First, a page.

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But this eternal blazon must not be
Ham. Oh heav'n!
Ghof. Murther moft foul, as in the best it is ;
swift As meditation or the thoughts of love, May sweep to my revenge.
Ghost. I find thee apt ; And duller shouldīt thou be, than the fat weed That roots it self in ease on Lethe's wharf, Wouldst thou not stir in this. Now, Hamlet, hear : 'Tis given out, that, sleeping in my orchard, A serpent ftung me. So the whole ear of Denmark Is by a forged process of my death Rankly abus’d : but know, thou noble Youth, The serpent, that did fting thy father's life, Now wears his crown.
Ham. Oh, my prophetick foul ! my uncle ?
Ghof. Ay, that incestuous, that adulterate boaft,
Brief let me be ; Sleeping within mine orchard,
(11) Vnhouzzled, "nanointed, unaneald;] The Ghoft, having secounted the Process of his Murther, proceeds to exaggerate the Inhumanity and Unnaturalness of the Falt, from the Cir. cumstances in which he was surpriz'd. But these, I find, have been stumbling Blocks to our Editors; and therefore I must amend and explain these 3 compound Adje&tives in their Order. Instead of unhouzzel'd, we must restore, unhouseid, i. e. without the Sacrament taken; from the old Saxon Word for the Sacrament, houfel. In the next place, nnanointed, is a Sophistication of the Text: the old Copies concur in reading, disappointed. I correa,
Unhousel'd, unappointed,i. e, no Confession of Sins made, no Reconciliation to Heaven, no Appointment of Penance by the Church. Vnaneald I agree to be the Poet's genuine Word; but I must take the Liberty to dispute Mr. Pope's Explication of it, viz. No Knell rung. The Adje&tive form'd from Knell, must have been unknelld, or unknolld. There is no Rule in Orthography for linking the k in the Defe&ion of any Verb or Compound form'd fiom Knell, and melting it into a Vowel. What Sense does une ancal'd then bcar SKINNER, in his Lexicon of old and obsolete
No reck’ning made, but sent to my account
[Exit. Ham. Oh, all you host of heav'n! oh earth! what
brain, Unmix'd with baser matter. Yes, by heav'n:
Englifs Terms, tells us, that Aneaľd is un&tüs; from the Temetonick Preposition an, and Ole, i. e. Oil: so that unancald muft consequently signify, wnanointed, not having the extream Un&tion, The Poet's Reading and Explication being ascertain'd, he very finely makes his Ghost complain of these four dreadful Hardhips; That he had been dispatch'd out of Life without recciving the Hojte, or Sacrament; without being reconcil'd to Heae ven and absolu'd; without the Benefit of extream Un&tion; or without so much as a Confession made of his Sins. The having no Knell rung, I think, is not a Point of equal Consequence to any of these; especially, if we consider, that the Romish Church . admits the: Efficacy of praying for the Dead.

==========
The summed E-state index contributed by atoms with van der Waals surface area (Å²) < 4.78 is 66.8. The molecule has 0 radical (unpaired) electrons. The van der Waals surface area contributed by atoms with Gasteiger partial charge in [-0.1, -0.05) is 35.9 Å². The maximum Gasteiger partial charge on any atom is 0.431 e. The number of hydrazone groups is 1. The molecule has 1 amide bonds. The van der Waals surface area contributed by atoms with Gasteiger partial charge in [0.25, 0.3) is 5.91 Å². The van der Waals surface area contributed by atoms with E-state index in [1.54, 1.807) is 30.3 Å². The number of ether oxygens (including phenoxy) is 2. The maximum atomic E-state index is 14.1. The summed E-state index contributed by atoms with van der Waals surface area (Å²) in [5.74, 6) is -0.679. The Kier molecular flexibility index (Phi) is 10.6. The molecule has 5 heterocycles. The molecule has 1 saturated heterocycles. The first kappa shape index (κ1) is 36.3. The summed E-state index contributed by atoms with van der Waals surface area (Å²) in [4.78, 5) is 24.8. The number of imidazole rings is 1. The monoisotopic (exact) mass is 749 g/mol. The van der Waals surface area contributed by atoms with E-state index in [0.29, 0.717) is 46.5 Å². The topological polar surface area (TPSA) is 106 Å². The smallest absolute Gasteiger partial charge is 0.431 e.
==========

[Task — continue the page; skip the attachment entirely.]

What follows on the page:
Oh moft pernicious woman!
meet it is, I set it down,
Enter Horatio and Marcellus. Hor. My lord, my lord; Mar. Lord Hamlet,Hor. Heav'n secure him! Mar. So be it. Hor. Illo, ho, ho, my lord ! Ham. Hillo, ho, ho, boy ; come, bird, come. Mar. How is't, my noble lord ? Hor. What news, my lord ? Ham. Oh, wonderful ! Hor. Good my lord, tell it. Ham. No, you'll reveal it. Hor. Not I, my lord, by heav'n.' Mar. Nor I, my lord. Ham. How say you then, would heart of man once
think it ? But you'll be secret
Both. Ay, by heav'n, my lord.
Ham. There's ne'er a villain, dwelling in all Denmark, But he's an arrant knaye. Hor. There needs no Ghost, my lord, come from
the Grave To tell us this.
Ham. Why, right, you are i'th' right;
part ; You, as your business and desires shall point you ; (For every man has business and desire, Šuch as it is) and, for my own poor part, Hor. These are but wild and whirling words, my lord.
I will go pray.
Ham. I'm sorry they offend you, heartily ; Yes, heartily.
Hor. There's no offence, my lord.
Ham. Yes, by St. Patrick, but there is, my lord,
defire to know what is between us,
Hor. What is’t, my lord ?
(Ghoft cries under the Stage. Ham. Ah ha, boy, fay's thou fo ? art thou there,
Hor. Propose the oath, my lord.
sword. Ghoft. Swear.
Ham. Hic & ubique ? then we'll shift our ground.
sword.. Never to speak of this which you have heard, Swear by my sword.
Ghof Swear by his fword.
Hor. Oh day and night, but this is wondrous ftrange. Ham. And therefore as a stranger give it welcome.
Swear by my